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They're familiar with recordings; aliens maybe having something recording them then playing the sound seems either in line with a Universal Translator or just an alien weirdness.

"Not sure how much context you already have," the receptionist says.

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"We have very little context so far. We've been focusing on picking up the language and there's only the seven of us here so we haven't been able to do in depth cultural analysis."

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"How did you all get here?"

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"We teleported. We have magic that lets us do that."

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" - Magic? Do you mean technology?"

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"We call it magic because only one person knows how it works and all attempts at reverse engineering have failed."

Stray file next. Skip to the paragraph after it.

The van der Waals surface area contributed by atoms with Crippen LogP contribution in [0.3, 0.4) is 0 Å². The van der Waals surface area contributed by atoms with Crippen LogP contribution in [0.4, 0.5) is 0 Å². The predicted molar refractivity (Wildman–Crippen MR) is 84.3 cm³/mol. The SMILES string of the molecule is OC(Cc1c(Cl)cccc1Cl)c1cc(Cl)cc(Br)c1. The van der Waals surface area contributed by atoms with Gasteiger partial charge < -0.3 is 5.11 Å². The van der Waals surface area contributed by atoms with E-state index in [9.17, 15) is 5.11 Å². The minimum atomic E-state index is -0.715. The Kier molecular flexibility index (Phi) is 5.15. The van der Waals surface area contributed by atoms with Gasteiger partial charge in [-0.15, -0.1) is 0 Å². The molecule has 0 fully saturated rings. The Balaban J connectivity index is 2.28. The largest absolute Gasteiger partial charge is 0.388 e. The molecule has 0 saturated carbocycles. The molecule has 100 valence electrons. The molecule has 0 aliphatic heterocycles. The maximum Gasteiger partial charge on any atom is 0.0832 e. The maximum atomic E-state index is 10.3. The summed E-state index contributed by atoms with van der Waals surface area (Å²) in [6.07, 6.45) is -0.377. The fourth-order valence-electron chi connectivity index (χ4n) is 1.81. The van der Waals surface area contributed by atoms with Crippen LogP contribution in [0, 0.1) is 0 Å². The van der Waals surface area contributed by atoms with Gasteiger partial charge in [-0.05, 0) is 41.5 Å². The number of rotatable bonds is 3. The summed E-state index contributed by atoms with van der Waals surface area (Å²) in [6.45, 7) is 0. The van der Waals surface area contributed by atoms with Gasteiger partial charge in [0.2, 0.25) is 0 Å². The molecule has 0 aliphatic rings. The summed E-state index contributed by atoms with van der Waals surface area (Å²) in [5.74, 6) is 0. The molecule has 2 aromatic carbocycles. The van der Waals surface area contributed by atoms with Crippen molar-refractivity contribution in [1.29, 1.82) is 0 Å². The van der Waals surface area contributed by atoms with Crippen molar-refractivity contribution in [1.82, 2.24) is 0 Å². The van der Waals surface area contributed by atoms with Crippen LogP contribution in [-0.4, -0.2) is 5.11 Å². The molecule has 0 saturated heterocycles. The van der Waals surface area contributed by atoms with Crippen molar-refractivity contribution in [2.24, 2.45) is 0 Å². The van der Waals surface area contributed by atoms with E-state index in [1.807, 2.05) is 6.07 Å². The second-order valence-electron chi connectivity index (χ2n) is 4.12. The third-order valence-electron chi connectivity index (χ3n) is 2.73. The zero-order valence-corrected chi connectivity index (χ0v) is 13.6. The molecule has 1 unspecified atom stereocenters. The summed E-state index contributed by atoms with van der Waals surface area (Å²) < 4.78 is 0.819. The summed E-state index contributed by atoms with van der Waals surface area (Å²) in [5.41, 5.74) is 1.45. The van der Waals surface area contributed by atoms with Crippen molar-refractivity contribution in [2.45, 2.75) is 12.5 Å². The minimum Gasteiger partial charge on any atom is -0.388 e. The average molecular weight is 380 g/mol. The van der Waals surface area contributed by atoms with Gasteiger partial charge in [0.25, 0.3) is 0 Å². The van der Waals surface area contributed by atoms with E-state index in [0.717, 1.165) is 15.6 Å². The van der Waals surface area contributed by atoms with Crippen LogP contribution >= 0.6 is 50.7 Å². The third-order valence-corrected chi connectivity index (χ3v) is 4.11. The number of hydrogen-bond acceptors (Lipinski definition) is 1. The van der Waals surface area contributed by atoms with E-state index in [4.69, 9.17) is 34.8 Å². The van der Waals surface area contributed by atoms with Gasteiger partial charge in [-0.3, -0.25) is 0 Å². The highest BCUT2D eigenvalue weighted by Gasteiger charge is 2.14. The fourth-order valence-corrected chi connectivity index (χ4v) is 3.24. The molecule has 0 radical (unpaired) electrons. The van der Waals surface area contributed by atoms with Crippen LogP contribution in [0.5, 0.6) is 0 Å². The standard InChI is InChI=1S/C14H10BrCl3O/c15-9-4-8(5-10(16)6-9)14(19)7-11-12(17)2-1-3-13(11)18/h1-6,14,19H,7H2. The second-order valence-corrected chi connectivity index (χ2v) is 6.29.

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"I guess that's not a bad translation..."

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"Yes. Most of our capabilities come from technology but there are a couple of types of magic which allow us to do things no known technology can do."

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"So you're just exploring at random?"

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"Mostly, we're also trying to scout for all the worlds near our own to be aware of any potential dangers. You're the first alien civilization we've found."

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"Neat. We're really excited about aliens - just started seriously trying our own space program."

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"That's pretty cool. We've been doing a lot of work in space development recently because we figured out how to use teleportation magic to get around some of the difficulties with space launch."